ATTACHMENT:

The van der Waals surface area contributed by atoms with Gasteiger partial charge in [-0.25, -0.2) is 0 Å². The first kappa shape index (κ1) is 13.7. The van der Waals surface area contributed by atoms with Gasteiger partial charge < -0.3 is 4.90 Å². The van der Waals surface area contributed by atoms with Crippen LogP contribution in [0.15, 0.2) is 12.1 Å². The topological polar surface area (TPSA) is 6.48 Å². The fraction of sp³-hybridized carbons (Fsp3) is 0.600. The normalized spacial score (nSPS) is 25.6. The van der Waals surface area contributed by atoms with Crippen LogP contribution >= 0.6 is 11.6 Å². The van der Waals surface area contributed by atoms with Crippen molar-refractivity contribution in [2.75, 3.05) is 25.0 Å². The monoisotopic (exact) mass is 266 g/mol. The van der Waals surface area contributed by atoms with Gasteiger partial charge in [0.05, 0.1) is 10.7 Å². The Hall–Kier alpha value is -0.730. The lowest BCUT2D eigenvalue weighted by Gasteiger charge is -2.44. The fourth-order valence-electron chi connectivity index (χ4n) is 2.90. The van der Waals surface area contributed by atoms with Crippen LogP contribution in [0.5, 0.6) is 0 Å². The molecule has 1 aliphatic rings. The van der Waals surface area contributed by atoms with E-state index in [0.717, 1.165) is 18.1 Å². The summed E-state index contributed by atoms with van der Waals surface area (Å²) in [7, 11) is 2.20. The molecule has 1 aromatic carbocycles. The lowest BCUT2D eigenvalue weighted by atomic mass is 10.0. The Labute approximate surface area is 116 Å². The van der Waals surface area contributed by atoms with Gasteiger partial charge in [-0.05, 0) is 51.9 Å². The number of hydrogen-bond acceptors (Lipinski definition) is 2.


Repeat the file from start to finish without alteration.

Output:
The van der Waals surface area contributed by atoms with Gasteiger partial charge in [-0.25, -0.2) is 0 Å². The first kappa shape index (κ1) is 13.7. The van der Waals surface area contributed by atoms with Gasteiger partial charge < -0.3 is 4.90 Å². The van der Waals surface area contributed by atoms with Crippen LogP contribution in [0.15, 0.2) is 12.1 Å². The topological polar surface area (TPSA) is 6.48 Å². The fraction of sp³-hybridized carbons (Fsp3) is 0.600. The normalized spacial score (nSPS) is 25.6. The van der Waals surface area contributed by atoms with Crippen LogP contribution >= 0.6 is 11.6 Å². The van der Waals surface area contributed by atoms with Crippen molar-refractivity contribution in [2.75, 3.05) is 25.0 Å². The monoisotopic (exact) mass is 266 g/mol. The van der Waals surface area contributed by atoms with Gasteiger partial charge in [0.05, 0.1) is 10.7 Å². The Hall–Kier alpha value is -0.730. The lowest BCUT2D eigenvalue weighted by Gasteiger charge is -2.44. The fourth-order valence-electron chi connectivity index (χ4n) is 2.90. The van der Waals surface area contributed by atoms with Crippen LogP contribution in [0.5, 0.6) is 0 Å². The molecule has 1 aliphatic rings. The van der Waals surface area contributed by atoms with E-state index in [0.717, 1.165) is 18.1 Å². The summed E-state index contributed by atoms with van der Waals surface area (Å²) in [7, 11) is 2.20. The molecule has 1 aromatic carbocycles. The lowest BCUT2D eigenvalue weighted by atomic mass is 10.0. The Labute approximate surface area is 116 Å². The van der Waals surface area contributed by atoms with Gasteiger partial charge in [-0.05, 0) is 51.9 Å². The number of hydrogen-bond acceptors (Lipinski definition) is 2.